Beth Bridges – the two-time Valley Runner of the Year female masters champion – is hanging up the running shoes that helped her win 11 of the series races the last two running seasons.
You can say the 49-year-old Clovis resident is short-circuiting a running career that began in earnest in 2014.
The business networking expert (she has written a book about the subject, and is finishing up a second book, ‘Rapid Results Networking,’ due out next month) isn’t retiring completely from running. Instead, she is taking a shorter approach to the sport by focusing on competing in her age group at the 800-meter and 1,600-meter distances in track and field.
Her running shoes will be traded in for track shoes with spikes. Wearing heels will be a rarity.
“We love Valley Runner of the Year series, we completely support it,” said Bridges, who includes her coach Wayne Morris of Red Line Running. “It is a fantastic idea, it supports local organizations, supports local running.
“I love how it is a lot of camaraderie. It’s a wonderful asset to the running community.”
Bridges believes her strength is in shorter distances. She has just one half-marathon on her resumé.
“I really enjoy the challenge of pushing myself this hard,” said Bridges, who is training for the July 26-28 U.S. Track and Field Masters Outdoor Championships in Spokane, Wash.
“I’m excited about turning 50,” said Bridges, who will soon compete in the 50-54 age group.
Before that, there is the Visalia Senior Games in March.
Bridges said training for the 5- and 10-k races in the Valley series was difficult, “but I could only get 10 miles” of training a week.
The shorter distances allow her to wrap up her training in about half an hour.
“I have no interest in marathoning at all,” she said.
Bridges stumbled onto Redline Running by accident when she took part in the Turkey Trot and discovered a male friend, who would normally finish a couple of minutes behind her, finished about 3½ minutes ahead of her.
She discovered he had been training with Red Line Running. Bridges was accepted into the group.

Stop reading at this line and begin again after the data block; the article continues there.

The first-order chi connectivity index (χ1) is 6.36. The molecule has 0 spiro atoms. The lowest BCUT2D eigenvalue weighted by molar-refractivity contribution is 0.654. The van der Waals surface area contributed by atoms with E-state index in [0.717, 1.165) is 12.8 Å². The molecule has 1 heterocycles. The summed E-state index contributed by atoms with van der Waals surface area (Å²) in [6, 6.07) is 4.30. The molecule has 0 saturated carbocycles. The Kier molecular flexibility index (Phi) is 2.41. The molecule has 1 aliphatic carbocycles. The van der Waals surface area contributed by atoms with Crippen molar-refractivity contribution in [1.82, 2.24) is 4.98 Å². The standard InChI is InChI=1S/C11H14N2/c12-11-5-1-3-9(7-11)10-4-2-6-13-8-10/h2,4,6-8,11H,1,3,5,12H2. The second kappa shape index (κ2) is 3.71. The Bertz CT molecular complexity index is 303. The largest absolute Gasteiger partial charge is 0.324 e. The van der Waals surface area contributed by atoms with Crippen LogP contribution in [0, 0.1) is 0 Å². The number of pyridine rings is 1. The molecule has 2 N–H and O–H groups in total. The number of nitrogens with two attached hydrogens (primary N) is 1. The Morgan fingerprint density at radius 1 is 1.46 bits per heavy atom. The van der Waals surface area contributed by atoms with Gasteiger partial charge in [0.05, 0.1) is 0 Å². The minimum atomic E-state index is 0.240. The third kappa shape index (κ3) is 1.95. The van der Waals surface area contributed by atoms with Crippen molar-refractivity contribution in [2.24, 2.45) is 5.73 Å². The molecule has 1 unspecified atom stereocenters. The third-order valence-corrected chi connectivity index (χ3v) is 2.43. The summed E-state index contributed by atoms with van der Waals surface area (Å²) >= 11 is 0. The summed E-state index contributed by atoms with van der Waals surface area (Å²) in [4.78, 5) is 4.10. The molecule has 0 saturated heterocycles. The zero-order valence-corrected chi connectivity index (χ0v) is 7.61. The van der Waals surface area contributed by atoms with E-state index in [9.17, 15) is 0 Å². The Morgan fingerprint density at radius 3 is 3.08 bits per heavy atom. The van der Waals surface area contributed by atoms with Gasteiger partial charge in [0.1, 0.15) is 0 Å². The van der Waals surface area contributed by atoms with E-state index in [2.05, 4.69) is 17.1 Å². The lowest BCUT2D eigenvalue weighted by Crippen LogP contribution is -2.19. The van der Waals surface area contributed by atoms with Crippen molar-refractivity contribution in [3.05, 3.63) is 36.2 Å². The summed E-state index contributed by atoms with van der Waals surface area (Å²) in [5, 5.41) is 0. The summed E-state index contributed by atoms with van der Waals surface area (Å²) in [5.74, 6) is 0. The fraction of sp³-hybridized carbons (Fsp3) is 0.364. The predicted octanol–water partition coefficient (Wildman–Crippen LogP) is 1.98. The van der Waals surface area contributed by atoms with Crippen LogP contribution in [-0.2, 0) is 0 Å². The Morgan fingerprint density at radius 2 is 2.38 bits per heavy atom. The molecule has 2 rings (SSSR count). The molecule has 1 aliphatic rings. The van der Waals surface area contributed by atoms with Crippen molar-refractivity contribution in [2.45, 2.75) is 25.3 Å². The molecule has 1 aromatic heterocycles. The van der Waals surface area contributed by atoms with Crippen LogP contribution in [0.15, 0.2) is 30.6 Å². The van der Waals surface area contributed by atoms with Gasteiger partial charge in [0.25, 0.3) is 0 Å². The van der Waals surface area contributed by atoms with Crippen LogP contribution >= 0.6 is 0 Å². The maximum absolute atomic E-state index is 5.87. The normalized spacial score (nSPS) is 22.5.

Redline Running – which includes Valley series male seniors champion Daniel Meyer and third-place winner Marvin Ashcroft – meets twice a week, but participants have two or three individual workouts.
Bridges praises Morris, her coach, who has coached at the elementary, middle school and high school level (Central High). He was a Western Region 800-meter champion.
“We are very fortunate to be training with someone like that, with the breadth and experience and knowledge,” said Bridges.
Her fastest 800-meters is 2 minutes, 58 seconds. Her best mile is 6:27.
“To compete nationally at 800 meters, I need to take 12-14 seconds off of that,” said Bridges, who will take part in the 13th annual Miracle Mile of Quarters race in June.
Bridges, who has a bachelor’s in agricultural economics with a marketing emphasis, actually ran track and cross country in as far back as elementary school and at Sierra High School but didn’t consider herself “a spectacular runner.”
After high school, she put running aside and later took up walking. However, walking a distance took too long so she started jogging and then running. She was averaging 2.7 miles a week in 2013.
Last year, she totaled 1,043 miles, or about 20 miles a week.
Coaching, said Bridges, is valuable.
“I’m an advocate for coaching, mentoring, masterminding any project. It’s a huge secret to success,” she said.
The only drawback to concentrating on shorter running distances is that there are few opportunities to do so in the area.
Honors for McFarland
The Bakersfield Californian has honored McFarland High School freshman Hilda González as its girl cross country runner of the year. González won five cross country meets, and finished fifth at the section Division I championships.
González finished in the top five in every meet but the state meet, where she was 62nd.
The newspaper also chose her coach, Amador Ayón, as its cross country coach of the year. The two are neighbors.
If you’re wondering, the boys award went to Highland High senior Moises Medrano, who has family in Mendota and Fresno.
Fresno marathoner Molly Friel was featured this week by runnersworld.com after she became the second-oldest woman to qualify for the 2020 Olympic Marathon Trials with a 2:43.57 time at the California International Marathon in Sacramento.
The 50-year-old Friel, who trains up to 100 miles a week, is a legal secretary.
My favorite quote from Molly in the article: “I eat a lot of crap. I like junk food. I like candy. I like cookies.”
You might want to check out the third annual Hanford Cow Run Half Marathon on Feb. 4. The event includes a 5-kilometer race. Former radio disc jockey Eunice Rosas started the event to raise funds for Valley Children’s Hospital.
Rosas said the course will take runners “through the dairies where you’re cheered on by our much-loved milk cows!” Plus, you will get a traditional cow bell.
Cash awards of $250, $150 and $100 will go to the top three male and female finishers of the half marathon.
Online registration deadline is Feb. 2.
The guest speaker is Fresno’s John Volkman, who has run 152 marathons, including the Boston Marathon 18 times.